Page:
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From: Bruno Haible <haible@il...>  20000502 18:47:59

Raymond Toy writes: > Bruno> Computing 1+doublefloatepsilon gives 1+2^(53)+2^(105), > Bruno> which takes more than 52 bits to represent. With default > Bruno> IEEE rounding, this rounds to 1+2^(52). > > So, does this mean that IEEE requires 2*53 bits to store the result so > it can properly round the result? Or do they peek at the operands > first to see how to round the result? Either way, that seems like a > lot of hardware. I assumed relatively simple HW with only a few extra > bits stored. 3 extra bits suffice. Think about it: roundtoeven means that all "extra" bits from the second one on must be zero. Otherwise the rounding direction is given by the first extra bit. Thus you can OR all these bits together into one. > I note that with CMUCL (sparc), CLISP, and LWW, 1+doublefloatepsilon IS > different from 1. With CMUCL on x86, this isn't true. On FreeBSD or Linux? I remember that at some time, the default FPU mode, set in a process' startup code, was different in FreeBSD and Linux. Bruno 
From: Raymond Toy <toy@rt...>  20000502 18:29:29

>>>>> "Bruno" == Bruno Haible <haible@...> writes: Bruno> Raymond Toy writes: >> >> On my 20000306 (March 2000) Solaris build of clisp, >> doublefloatepsilon is 2^(53) and singlefloatepsilon is 2^(24). Bruno> The values are slightly larger than you think: My mistake. I just took the log to see. >> A IEEE double has a mantissa of the form 1.xxx...xxx, with 52 >> x's so the LSB is 2^(52). Computing 1+doublefloatepsilon gives >> 1+2^(53), which takes more than 52 bits to represent. With default >> IEEE rounding, we should round to nearest (even), which is 1, not >> 1+2^(52). Bruno> Computing 1+doublefloatepsilon gives 1+2^(53)+2^(105), Bruno> which takes more than 52 bits to represent. With default Bruno> IEEE rounding, this rounds to 1+2^(52). So, does this mean that IEEE requires 2*53 bits to store the result so it can properly round the result? Or do they peek at the operands first to see how to round the result? Either way, that seems like a lot of hardware. I assumed relatively simple HW with only a few extra bits stored. I note that with CMUCL (sparc), CLISP, and LWW, 1+doublefloatepsilon IS different from 1. With CMUCL on x86, this isn't true. I'm thoroughly confused now. :) Ray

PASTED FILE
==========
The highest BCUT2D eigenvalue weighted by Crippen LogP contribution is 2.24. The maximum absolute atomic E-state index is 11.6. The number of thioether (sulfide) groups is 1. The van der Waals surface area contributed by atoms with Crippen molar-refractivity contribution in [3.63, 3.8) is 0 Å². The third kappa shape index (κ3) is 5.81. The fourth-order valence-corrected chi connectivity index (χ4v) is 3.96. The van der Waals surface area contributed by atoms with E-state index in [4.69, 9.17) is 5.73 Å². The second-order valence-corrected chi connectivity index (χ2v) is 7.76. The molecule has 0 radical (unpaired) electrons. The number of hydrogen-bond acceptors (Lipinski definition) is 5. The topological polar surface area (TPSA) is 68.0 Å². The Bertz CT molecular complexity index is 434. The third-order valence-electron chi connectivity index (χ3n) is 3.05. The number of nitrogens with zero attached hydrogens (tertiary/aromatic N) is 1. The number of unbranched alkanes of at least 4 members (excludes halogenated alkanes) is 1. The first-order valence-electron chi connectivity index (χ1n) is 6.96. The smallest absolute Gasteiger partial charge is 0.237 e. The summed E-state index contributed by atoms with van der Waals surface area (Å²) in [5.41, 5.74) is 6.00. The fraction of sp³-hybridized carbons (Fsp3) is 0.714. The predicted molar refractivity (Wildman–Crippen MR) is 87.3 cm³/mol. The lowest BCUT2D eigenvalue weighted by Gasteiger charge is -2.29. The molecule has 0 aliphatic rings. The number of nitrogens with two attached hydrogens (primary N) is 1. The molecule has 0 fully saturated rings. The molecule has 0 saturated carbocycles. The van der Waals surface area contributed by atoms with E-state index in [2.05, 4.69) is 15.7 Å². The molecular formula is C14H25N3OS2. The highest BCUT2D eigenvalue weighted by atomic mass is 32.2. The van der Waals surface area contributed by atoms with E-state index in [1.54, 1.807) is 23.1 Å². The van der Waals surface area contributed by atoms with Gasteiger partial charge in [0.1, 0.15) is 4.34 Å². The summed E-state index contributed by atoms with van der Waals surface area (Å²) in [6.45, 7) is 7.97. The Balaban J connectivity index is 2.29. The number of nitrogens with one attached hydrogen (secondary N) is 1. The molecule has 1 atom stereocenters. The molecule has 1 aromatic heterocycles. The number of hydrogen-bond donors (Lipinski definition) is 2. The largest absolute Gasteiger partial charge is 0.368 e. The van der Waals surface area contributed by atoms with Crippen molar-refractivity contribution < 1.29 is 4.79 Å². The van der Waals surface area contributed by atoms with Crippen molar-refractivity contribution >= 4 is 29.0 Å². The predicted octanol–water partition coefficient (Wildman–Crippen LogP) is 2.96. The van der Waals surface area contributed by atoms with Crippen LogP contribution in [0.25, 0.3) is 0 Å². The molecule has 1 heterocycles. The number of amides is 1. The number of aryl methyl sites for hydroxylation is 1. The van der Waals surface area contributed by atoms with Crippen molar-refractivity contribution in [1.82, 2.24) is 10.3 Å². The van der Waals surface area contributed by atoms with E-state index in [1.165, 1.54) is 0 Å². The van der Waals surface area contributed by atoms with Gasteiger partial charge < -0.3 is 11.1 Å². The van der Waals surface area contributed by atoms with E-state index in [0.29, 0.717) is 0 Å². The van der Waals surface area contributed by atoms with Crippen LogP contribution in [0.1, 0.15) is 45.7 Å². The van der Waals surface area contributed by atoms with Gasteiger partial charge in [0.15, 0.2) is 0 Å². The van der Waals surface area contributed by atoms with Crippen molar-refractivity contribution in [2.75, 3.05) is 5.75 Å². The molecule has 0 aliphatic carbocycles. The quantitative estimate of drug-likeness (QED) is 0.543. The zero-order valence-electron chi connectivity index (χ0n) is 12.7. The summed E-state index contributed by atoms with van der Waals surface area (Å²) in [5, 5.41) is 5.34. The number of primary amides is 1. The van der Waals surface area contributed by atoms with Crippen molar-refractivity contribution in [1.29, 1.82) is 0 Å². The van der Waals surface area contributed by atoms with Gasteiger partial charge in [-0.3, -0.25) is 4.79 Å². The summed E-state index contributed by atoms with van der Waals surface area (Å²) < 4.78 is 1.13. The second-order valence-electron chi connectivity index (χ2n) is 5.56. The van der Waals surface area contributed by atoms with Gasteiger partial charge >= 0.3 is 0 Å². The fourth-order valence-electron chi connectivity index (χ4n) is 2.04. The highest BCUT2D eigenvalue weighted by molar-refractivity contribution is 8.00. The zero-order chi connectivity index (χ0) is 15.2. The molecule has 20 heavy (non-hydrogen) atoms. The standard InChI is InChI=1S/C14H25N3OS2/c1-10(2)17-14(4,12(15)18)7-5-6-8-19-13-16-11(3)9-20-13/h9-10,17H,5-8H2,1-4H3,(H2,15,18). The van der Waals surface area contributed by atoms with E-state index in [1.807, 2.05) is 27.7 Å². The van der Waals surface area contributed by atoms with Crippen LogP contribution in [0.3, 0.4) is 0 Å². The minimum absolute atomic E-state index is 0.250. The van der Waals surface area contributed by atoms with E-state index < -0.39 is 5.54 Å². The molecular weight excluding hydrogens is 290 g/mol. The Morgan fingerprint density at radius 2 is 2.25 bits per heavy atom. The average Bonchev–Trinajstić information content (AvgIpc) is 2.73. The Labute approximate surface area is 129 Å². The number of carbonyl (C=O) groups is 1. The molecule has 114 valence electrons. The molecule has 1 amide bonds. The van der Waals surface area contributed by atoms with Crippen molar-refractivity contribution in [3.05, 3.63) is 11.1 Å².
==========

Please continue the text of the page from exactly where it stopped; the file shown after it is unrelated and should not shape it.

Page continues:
From: Bruno Haible <haible@il...>  20000502 18:15:58

Raymond Toy writes: > > On my 20000306 (March 2000) Solaris build of clisp, > doublefloatepsilon is 2^(53) and singlefloatepsilon is 2^(24). The values are slightly larger than you think: [1]> doublefloatepsilon 1.1102230246251568d16 [2]> singlefloatepsilon 5.960465E8 [3]> (fmakunbound 'sys::writefloatdecimal) SYSTEM::WRITEFLOATDECIMAL [4]> doublefloatepsilon .10000000000000000000000000000000000000000000000000001d52 [5]> singlefloatepsilon .100000000000000000000001f23 > A IEEE double has a mantissa of the form 1.xxx...xxx, with 52 > x's so the LSB is 2^(52). Computing 1+doublefloatepsilon gives > 1+2^(53), which takes more than 52 bits to represent. With default > IEEE rounding, we should round to nearest (even), which is 1, not > 1+2^(52). Computing 1+doublefloatepsilon gives 1+2^(53)+2^(105), which takes more than 52 bits to represent. With default IEEE rounding, this rounds to 1+2^(52). Bruno 
From: Raymond Toy <toy@rt...>  20000502 17:51:48

On my 20000306 (March 2000) Solaris build of clisp, doublefloatepsilon is 2^(53) and singlefloatepsilon is 2^(24). I think these are wrong. They should be 2^(52) and 2^(23), respectively. Why? A IEEE double has a mantissa of the form 1.xxx...xxx, with 52 x's so the LSB is 2^(52). Computing 1+doublefloatepsilon gives 1+2^(53), which takes more than 52 bits to represent. With default IEEE rounding, we should round to nearest (even), which is 1, not 1+2^(52). To get the correctly rounded value, we need to add 2^(52), and hence, this should be the value of doublefloatepsilon. Is there a flaw in my reasoning here? Ray